with torrents, a very new, or very old file will be slow, as there will be few peers sharing the entire file. But a mid-life torrent is usually very fast, and can max out the majority of modern connections. Also very popular files will download very quickly using torrents, but un popular or rare files can take ages.

Rapidshare is perhaps the most consistent in terms of speed,and therefore the easiest to predict download time. The only problem is,its not the fastest. Free users are heavily restricted – only able to download 1 file at a time, and must wait a given number of seconds between downloading each 100mb segment of their download Rapidshare is an absolute horror to use without a program like Tucan.

Speeds here depend on the individual file server that you are connecting too, and by and large, transfer rates are very fast. The problem occurs when there are queues. Most bots or users on IRC will only serve a small number of files simultaneously, to prevent the connection getting overloaded (typically 2-4 slots) If you request a file when all slots are full,you’ll be placed into the queue to await a free slot. Even still, the bot will tend to give priority to Voiced users, Ops and personal friends, contributers, etc, which means, as a newbie, you could find yourself at the bottom of the queue for a long time as priority connections overtake you!

I have never been impressed with the speeds on soulseek. Luckily this network specialises in music, which means small files. Soulseek is a bit out of date technologically – it only allows for connections between 2 peers for a given file, meaning that you cant download a single file from multiple users who all have the same file – you have to select the particular user and file, initiate the download and potentially sit in a queue until a download spot becomes available.

Again, speed is dependant on the FTP servers connection and its current load – normally you will find that FTP transfers are very fast. The problem is, not many of us are blessed with knowing people kind enough to share they’re beloved FTP server with you. Yes, You’ll need IP address, username and password in order to download from an FTP.

Allows distributed distribution among many peers, meaning many parts of one file can be downloaded from many sources. At the user end, it appears somewhat similar to soulseek, but the way files are actually transfered is mare akin to torrents. Gnutella, despite its name, is not associated with the GNU project, but many Gnutella clients are realeased under the GNU GPL licence.

Anonimity and security

None of the above protocols are inately anonimous, meaning there is a chance (if you use p2p download copywritten material) that you can be identified and prosicuted. some torrent clients encrypt data, but this is normally a measure against traffic shaping which is a common strategy by facist ISPs (i used to work for an ISP – all they care about is the lost bandwitdth and server load that p2p causes)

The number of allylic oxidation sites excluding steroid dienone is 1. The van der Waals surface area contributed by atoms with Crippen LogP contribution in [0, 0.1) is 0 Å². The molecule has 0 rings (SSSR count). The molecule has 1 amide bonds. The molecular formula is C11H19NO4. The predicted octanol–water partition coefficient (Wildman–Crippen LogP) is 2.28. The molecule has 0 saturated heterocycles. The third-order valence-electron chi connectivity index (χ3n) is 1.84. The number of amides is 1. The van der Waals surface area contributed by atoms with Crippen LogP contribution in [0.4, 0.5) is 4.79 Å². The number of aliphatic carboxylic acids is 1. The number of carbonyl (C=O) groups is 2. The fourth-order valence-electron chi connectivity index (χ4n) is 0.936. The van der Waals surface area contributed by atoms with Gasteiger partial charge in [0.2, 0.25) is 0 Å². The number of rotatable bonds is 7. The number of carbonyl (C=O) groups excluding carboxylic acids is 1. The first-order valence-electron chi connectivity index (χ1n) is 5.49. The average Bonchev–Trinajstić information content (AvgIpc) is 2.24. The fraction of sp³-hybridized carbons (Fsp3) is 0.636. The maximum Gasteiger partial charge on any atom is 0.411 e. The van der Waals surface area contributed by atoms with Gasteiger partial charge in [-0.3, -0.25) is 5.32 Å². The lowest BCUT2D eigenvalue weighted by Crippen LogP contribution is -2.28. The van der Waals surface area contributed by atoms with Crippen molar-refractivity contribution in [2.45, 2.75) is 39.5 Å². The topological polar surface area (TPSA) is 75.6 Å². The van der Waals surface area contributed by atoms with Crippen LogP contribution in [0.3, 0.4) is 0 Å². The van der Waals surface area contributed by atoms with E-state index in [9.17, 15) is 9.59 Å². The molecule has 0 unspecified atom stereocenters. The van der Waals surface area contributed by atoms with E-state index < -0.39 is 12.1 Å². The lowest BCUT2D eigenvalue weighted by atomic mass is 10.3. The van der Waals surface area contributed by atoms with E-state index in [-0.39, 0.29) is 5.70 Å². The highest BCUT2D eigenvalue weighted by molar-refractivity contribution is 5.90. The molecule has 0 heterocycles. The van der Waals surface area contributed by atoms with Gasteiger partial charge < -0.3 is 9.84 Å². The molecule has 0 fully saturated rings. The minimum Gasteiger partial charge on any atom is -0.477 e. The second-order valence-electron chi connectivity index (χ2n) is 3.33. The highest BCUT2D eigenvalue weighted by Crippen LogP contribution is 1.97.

However there are ways to make these methods anonimous.for example, connecting through Tor – a distibuted proxy which bounces connections through many computers, thus masking your IP address. Another is a piece of software called peer guardian which again, supposedly protects users when connecting to p2p networks.

There are however, a new breed file sharing protocols/networks which are innately anonymous and do not broadcast IPs, effectively making you untraceable. Such examples include GNUnet and Freenet

As far as security against viruses and malware goes. There is no way to be certain a file is clean. common sense prevails. Non executable media is more likely to be safe – i.e. video files, plain text files or music. But that does not mean you are safe. some media files will attempt to download trojans mascarading as codecs to name just one. Be extremely careful downloading any software or games. The safest places for these downloads are private torrent trackers and private FTPs. Windows users: always run up-to-date AV and scan everything once downloaded.

My advice is, if you use a spare machine as a downoading workhorse – do the sensible thing and run linux on it!


There is no single method which is the best. For most people, torrents or the Gnutella network will be adequate. I myself Use a selection torrents and rapidshare, occasionally firing up nicotine (linux soulseek client) when i’m looking for music. try them all, see which you like. feel free to leave comments and share your own experiences.


It cant have escaped too many Linux users that, the majority of poker/gambling websites seem to prevent access from Linux computers.

And its not simply an incompatibility issue, they purposefully reject Linux connections, even when Linux is technically able to run the site – Java, Flash whatever.

Well, here is a site that DOES work in Linux. Its a free-play site, so don’t expect to clean up in here – its just for practice/fun. is built using the google web toolkit and programmed in Java, AJAX, and GWT. Not quite as flashy as some of the poker sites out there, but more than playable – even fits nicely on the screen resolution of the eeepc900 – as long as you hit f11 for full screen.

This is SO cool, even if its usefulness is somewhat limited. VLC, and also Mplayer support video output in the form of ASCII characters which can be viewed through a terminal window, tty,or even a remote session via ssh.

The main use i can imagine for this is if you run a NAT/torrent workhorse without X server,you could ssh to it and actually check media files.

To activate in VLC, go to Tools>Preferences>Video and then select ASCII from the outputs drop down. Colour ASCII is also available.”


If you’re a linux user, and own a Sony MP3 player, Sony couldnt care less about you. Even if you are a Windows user, the syncing software provided by sony (connect and sonicstage) are possibly the two worst pieces of software I have ever encountered – so I was overjoyed to discover this project.

JSymphonic is a Java program for synchronising and transferring music to and from Sony MP3 players. Being java based, it is platform independent, able to run on any machine that handles java. Supports generation 3 onwards, which covers almost everyone. If you havea sony player you NEED this. say goodbye to sonys awful software forever.

Peep the excellent documentation right here